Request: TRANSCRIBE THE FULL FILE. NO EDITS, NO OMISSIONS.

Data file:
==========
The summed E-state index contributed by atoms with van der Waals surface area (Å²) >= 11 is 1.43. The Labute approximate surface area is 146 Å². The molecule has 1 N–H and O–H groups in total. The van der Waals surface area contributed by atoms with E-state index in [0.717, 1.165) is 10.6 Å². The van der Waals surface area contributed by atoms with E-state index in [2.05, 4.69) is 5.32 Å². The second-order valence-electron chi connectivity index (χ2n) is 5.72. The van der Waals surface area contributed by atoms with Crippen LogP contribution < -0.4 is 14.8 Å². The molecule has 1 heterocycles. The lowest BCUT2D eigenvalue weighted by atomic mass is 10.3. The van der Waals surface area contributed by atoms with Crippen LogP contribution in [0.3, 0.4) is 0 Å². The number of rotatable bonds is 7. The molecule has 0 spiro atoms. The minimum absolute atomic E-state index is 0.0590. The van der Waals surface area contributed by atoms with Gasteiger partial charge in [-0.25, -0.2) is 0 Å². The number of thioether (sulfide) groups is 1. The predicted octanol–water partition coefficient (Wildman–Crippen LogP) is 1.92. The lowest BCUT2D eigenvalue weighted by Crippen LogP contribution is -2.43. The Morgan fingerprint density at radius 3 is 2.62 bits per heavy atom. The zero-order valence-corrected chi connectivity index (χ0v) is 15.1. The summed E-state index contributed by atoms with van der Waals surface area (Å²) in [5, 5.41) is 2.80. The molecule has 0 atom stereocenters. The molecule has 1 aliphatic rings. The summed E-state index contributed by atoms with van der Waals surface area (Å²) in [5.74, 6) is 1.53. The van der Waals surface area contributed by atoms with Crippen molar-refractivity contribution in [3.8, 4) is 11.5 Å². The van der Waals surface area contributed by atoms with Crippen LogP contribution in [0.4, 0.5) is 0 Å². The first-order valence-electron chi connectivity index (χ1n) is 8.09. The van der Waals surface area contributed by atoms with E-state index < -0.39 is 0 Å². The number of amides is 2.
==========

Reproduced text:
The summed E-state index contributed by atoms with van der Waals surface area (Å²) >= 11 is 1.43. The Labute approximate surface area is 146 Å². The molecule has 1 N–H and O–H groups in total. The van der Waals surface area contributed by atoms with E-state index in [0.717, 1.165) is 10.6 Å². The van der Waals surface area contributed by atoms with E-state index in [2.05, 4.69) is 5.32 Å². The second-order valence-electron chi connectivity index (χ2n) is 5.72. The van der Waals surface area contributed by atoms with Crippen LogP contribution < -0.4 is 14.8 Å². The molecule has 1 heterocycles. The lowest BCUT2D eigenvalue weighted by atomic mass is 10.3. The van der Waals surface area contributed by atoms with Crippen LogP contribution in [0.3, 0.4) is 0 Å². The number of rotatable bonds is 7. The molecule has 0 spiro atoms. The minimum absolute atomic E-state index is 0.0590. The van der Waals surface area contributed by atoms with Gasteiger partial charge in [-0.25, -0.2) is 0 Å². The number of thioether (sulfide) groups is 1. The predicted octanol–water partition coefficient (Wildman–Crippen LogP) is 1.92. The lowest BCUT2D eigenvalue weighted by Crippen LogP contribution is -2.43. The Morgan fingerprint density at radius 3 is 2.62 bits per heavy atom. The zero-order valence-corrected chi connectivity index (χ0v) is 15.1. The summed E-state index contributed by atoms with van der Waals surface area (Å²) in [5, 5.41) is 2.80. The molecule has 0 atom stereocenters. The molecule has 1 aliphatic rings. The summed E-state index contributed by atoms with van der Waals surface area (Å²) in [5.74, 6) is 1.53. The van der Waals surface area contributed by atoms with Crippen molar-refractivity contribution in [3.8, 4) is 11.5 Å². The van der Waals surface area contributed by atoms with Crippen LogP contribution in [0.4, 0.5) is 0 Å². The first-order valence-electron chi connectivity index (χ1n) is 8.09. The van der Waals surface area contributed by atoms with E-state index < -0.39 is 0 Å². The number of amides is 2.